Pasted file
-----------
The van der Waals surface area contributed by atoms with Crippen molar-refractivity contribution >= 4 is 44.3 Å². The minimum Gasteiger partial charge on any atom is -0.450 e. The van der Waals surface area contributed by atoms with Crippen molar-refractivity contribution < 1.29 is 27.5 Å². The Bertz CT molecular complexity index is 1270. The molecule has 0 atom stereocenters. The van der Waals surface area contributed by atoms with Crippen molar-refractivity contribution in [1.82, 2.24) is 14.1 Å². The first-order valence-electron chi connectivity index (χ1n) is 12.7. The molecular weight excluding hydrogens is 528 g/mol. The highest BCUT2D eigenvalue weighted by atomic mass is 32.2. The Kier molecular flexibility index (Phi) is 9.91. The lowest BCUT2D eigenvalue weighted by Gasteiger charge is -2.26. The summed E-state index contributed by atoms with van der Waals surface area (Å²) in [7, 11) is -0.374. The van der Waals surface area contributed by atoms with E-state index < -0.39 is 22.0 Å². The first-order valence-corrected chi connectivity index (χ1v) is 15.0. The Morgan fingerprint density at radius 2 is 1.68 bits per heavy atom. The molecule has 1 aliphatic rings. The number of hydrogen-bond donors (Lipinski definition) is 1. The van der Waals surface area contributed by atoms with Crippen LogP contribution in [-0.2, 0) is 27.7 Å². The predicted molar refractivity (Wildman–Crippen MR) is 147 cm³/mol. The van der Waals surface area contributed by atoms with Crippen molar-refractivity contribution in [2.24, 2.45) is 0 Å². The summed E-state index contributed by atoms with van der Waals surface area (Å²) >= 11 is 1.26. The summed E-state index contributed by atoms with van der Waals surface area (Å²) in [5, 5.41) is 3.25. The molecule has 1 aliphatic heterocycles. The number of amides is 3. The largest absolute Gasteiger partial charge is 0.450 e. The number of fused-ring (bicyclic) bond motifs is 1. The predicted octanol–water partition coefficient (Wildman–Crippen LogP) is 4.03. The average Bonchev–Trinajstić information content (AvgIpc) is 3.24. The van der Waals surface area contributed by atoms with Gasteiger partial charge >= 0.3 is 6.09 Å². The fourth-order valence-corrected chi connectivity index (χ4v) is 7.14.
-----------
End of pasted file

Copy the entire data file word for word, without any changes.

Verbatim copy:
The van der Waals surface area contributed by atoms with Crippen molar-refractivity contribution >= 4 is 44.3 Å². The minimum Gasteiger partial charge on any atom is -0.450 e. The van der Waals surface area contributed by atoms with Crippen molar-refractivity contribution < 1.29 is 27.5 Å². The Bertz CT molecular complexity index is 1270. The molecule has 0 atom stereocenters. The van der Waals surface area contributed by atoms with Crippen molar-refractivity contribution in [1.82, 2.24) is 14.1 Å². The first-order valence-electron chi connectivity index (χ1n) is 12.7. The molecular weight excluding hydrogens is 528 g/mol. The highest BCUT2D eigenvalue weighted by atomic mass is 32.2. The Kier molecular flexibility index (Phi) is 9.91. The lowest BCUT2D eigenvalue weighted by Gasteiger charge is -2.26. The summed E-state index contributed by atoms with van der Waals surface area (Å²) in [7, 11) is -0.374. The van der Waals surface area contributed by atoms with E-state index < -0.39 is 22.0 Å². The first-order valence-corrected chi connectivity index (χ1v) is 15.0. The Morgan fingerprint density at radius 2 is 1.68 bits per heavy atom. The molecule has 1 aliphatic rings. The number of hydrogen-bond donors (Lipinski definition) is 1. The van der Waals surface area contributed by atoms with Crippen LogP contribution in [-0.2, 0) is 27.7 Å². The predicted molar refractivity (Wildman–Crippen MR) is 147 cm³/mol. The van der Waals surface area contributed by atoms with Crippen molar-refractivity contribution in [2.24, 2.45) is 0 Å². The summed E-state index contributed by atoms with van der Waals surface area (Å²) >= 11 is 1.26. The summed E-state index contributed by atoms with van der Waals surface area (Å²) in [5, 5.41) is 3.25. The molecule has 1 aliphatic heterocycles. The number of amides is 3. The largest absolute Gasteiger partial charge is 0.450 e. The number of fused-ring (bicyclic) bond motifs is 1. The predicted octanol–water partition coefficient (Wildman–Crippen LogP) is 4.03. The average Bonchev–Trinajstić information content (AvgIpc) is 3.24. The van der Waals surface area contributed by atoms with Gasteiger partial charge >= 0.3 is 6.09 Å². The fourth-order valence-corrected chi connectivity index (χ4v) is 7.14.